Author: Preston Gralla
Publisher: O’Reilly & Associates
With the “Hacks” series of books, the people at O’Reilly wanted to provide something that the was missing in the world of computer books. I’m talking about a collection of practical hacks (could also be called tips) that show the reader how to do something new or accomplish a task quicker. This is one of those books that can be read from cover to cover or you can just read specific parts as you need them.
This time I’m taking a look at some cool things that can be accomplished in Windows XP, probably the most popular operating system for home users at the moment.
About the author
Preston Gralla, the author of more than 20 books, is also a freelance journalist and columnist. He has written for major national newspapers and magazines, including PC Magazine, Computerworld, the Los Angeles Times, USA Today and several others. A well-known technology expert, Preston has also appeared on many TV and radio programs and networks, including CNN, MSNBC and NPR. In addition, he’s won a number of awards for his writing, including for “Best Feature in a Computer Magazine” from the Computer Press Association.
Inside the book
Gralla starts at the very beginning by writing about the startup and shutdown of Windows XP. Addressed here are some things that will make your working experience much more pleasant. The author shows you how to speed up boot and shutdown times, halt startup programs and services, control user logins, and more. Since many of us are using more than one operating system, I found the customizing multiboot startup options hack really helpful as it’s quite detailed.
The Graphical User Interface (GUI) that Microsoft introduced with Windows XP was accepted well by new users but it annoyed the majority of the power users. Everyone likes to customize their OS and with this book you’ll be able to customize basically everything. Gralla teaches you how to hack the control panel, rename and change apparently unchangeable desktop icons and system objects, create transparent windows, etc. Some hacks are explained with the aid of third-party tools, links to which are also provided.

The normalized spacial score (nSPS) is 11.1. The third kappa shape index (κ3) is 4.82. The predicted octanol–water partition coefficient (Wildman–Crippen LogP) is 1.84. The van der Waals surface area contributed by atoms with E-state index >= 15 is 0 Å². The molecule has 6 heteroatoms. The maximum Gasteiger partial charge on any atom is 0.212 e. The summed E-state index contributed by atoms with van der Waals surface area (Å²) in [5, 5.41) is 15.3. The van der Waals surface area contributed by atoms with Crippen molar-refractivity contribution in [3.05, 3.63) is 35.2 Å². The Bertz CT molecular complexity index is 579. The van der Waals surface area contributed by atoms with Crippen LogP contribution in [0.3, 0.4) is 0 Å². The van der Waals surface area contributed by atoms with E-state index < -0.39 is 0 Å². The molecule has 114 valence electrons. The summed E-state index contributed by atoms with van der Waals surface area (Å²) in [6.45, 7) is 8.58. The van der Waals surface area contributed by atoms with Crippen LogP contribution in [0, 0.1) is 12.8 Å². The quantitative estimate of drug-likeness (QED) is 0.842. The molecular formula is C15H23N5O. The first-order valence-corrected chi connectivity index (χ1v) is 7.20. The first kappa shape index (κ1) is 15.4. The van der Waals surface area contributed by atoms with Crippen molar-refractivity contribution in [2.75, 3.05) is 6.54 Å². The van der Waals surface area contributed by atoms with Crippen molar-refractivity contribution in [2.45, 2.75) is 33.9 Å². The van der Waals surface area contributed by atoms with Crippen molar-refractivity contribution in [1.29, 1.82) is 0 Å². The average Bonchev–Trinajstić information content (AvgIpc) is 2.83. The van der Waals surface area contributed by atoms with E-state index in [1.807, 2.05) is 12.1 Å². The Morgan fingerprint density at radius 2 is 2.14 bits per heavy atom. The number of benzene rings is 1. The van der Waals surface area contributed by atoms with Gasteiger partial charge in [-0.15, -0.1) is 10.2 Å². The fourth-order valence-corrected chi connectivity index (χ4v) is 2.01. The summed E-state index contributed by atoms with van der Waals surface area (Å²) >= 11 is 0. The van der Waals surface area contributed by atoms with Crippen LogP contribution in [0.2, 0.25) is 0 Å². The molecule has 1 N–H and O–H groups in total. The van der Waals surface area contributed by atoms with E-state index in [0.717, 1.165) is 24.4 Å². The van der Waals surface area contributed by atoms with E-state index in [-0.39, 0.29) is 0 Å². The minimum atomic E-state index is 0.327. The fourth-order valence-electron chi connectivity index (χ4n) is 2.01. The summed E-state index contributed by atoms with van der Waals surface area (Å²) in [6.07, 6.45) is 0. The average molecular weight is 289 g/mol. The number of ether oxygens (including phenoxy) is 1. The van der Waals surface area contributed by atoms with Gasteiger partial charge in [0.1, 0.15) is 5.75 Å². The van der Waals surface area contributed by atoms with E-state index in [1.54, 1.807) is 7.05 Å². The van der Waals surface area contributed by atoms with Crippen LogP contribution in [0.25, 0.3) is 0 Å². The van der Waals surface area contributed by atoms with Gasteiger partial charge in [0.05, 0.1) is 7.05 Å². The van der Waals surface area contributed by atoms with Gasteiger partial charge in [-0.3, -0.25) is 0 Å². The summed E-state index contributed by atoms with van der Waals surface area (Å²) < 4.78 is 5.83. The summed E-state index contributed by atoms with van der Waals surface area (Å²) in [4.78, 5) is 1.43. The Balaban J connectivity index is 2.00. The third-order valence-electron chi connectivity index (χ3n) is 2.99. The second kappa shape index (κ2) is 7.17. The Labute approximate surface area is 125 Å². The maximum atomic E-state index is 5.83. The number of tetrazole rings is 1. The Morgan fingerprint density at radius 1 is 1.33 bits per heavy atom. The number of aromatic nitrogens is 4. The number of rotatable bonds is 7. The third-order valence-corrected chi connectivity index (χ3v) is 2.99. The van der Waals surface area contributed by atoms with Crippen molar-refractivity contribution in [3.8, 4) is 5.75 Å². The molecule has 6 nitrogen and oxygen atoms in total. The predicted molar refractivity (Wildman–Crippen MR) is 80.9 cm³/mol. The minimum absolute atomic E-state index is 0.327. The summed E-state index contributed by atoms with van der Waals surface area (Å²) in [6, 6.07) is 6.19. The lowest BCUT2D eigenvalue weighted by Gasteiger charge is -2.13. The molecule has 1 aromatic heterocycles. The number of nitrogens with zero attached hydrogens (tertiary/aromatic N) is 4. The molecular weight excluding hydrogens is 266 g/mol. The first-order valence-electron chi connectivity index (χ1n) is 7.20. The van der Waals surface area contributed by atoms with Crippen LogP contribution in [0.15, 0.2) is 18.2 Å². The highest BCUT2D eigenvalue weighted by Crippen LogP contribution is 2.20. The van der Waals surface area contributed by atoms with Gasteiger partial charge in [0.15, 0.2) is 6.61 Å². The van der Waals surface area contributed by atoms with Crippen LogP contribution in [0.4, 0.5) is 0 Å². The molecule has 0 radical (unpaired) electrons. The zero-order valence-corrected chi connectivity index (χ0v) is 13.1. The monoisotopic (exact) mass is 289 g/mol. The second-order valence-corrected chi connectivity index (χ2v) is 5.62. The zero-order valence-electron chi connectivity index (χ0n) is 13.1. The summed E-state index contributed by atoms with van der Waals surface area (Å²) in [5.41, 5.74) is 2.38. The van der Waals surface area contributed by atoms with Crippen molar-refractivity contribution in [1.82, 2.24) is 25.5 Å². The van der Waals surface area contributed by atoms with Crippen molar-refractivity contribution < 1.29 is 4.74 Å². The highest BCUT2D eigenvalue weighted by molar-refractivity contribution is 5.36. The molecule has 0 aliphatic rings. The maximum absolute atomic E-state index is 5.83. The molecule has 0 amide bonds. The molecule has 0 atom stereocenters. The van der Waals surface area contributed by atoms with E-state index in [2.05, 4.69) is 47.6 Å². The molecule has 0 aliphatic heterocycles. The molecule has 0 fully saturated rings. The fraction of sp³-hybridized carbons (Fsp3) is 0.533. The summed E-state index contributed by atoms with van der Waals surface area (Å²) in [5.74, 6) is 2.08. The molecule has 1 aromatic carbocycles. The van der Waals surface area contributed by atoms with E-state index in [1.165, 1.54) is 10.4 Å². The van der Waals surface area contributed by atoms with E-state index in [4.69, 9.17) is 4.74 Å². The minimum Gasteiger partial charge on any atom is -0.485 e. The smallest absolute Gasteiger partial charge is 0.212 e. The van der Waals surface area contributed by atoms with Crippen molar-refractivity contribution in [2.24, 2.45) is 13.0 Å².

The author moves on to give you insight into something you use every day – the Windows Explorer. The 12 hacks present in this chapter give you more control over Windows Explorer and show you how you can do stuff you’ve never thought was possible. The author guides you through the hiding of folders and files with the Encrypting File System (EFS), obtaining more disk space with compression, etc. As with the rest of the book, this part is filled with a myriad of screenshots that will certainly aid you in understanding the presented material.
The percentage of people using the Internet is growing on a daily basis so no wonder Gralla decided to insert a chapter about the Web in this book. Here you learn how to protect yourself from spyware, modify Internet Explorer properties with the Group Policy Editor, surf anonymously, and much more. Closely related to this chapter is the following that deals with networking hacks. Wireless enthusiasts will be pleased to find a bit of information on wardriving and security conscious users will applaud the explanation on how to test your Windows XP security, use the Internet Connection Firewall (ICF) and fix Media Player’s privacy problems. Many of you are using a broadband Internet connection so you’ll benefit from learning how to optimize your residential gateway and troubleshooting your network connections.
The most used method of online communication must be e-mail. You are using it several times a day despite growing problems like spam. Gralla provides tips on how to reduce spam as well as several tips related to Microsoft Outlook before moving to discuss the Registry. You are introduced to the Registry and then you learn a bunch of useful hacks as well as how to perform Registry backups.
Next the author writes about many utilities and applications and how you can make your life easier by using them properly. A plethora of material is covered and many insightful hacks are provided as you discover how to speed up your hard drive, build a proper backup strategy, uninstall programs, track system performance, etc. In case something goes wrong you’ll be ready as Gralla teaches you how to use the Recovery Console.
Many users are not very keen when it comes to tweaking hardware in their boxes. The author brings hardware closer to the average user as he describes troubleshooting by decoding device manager error messages, shows you how to setup a direct cable connection with another computer, and more.
My 2 cents
This is probably the single most valuable book about Windows XP you’ll ever come across. If you’re a complete novice to this version of Windows, you’ll have to get more reading material aimed at new users first, but once you get a grip on the basics, this book will open a whole new world of possibilities.
The author managed to condense some of the best tips I’ve come across and no, you can’t find them all online. “Windows XP Hacks” will enable you to get the most out of your XP box and pretty quickly too, since the organization and cross-referencing of the hacks is excellent. All in all, a great reference guide and learning tool.
O’Reilly strikes again with another impressive title that deserves a place on your bookshelf. Go and get it now, it’s well worth the price.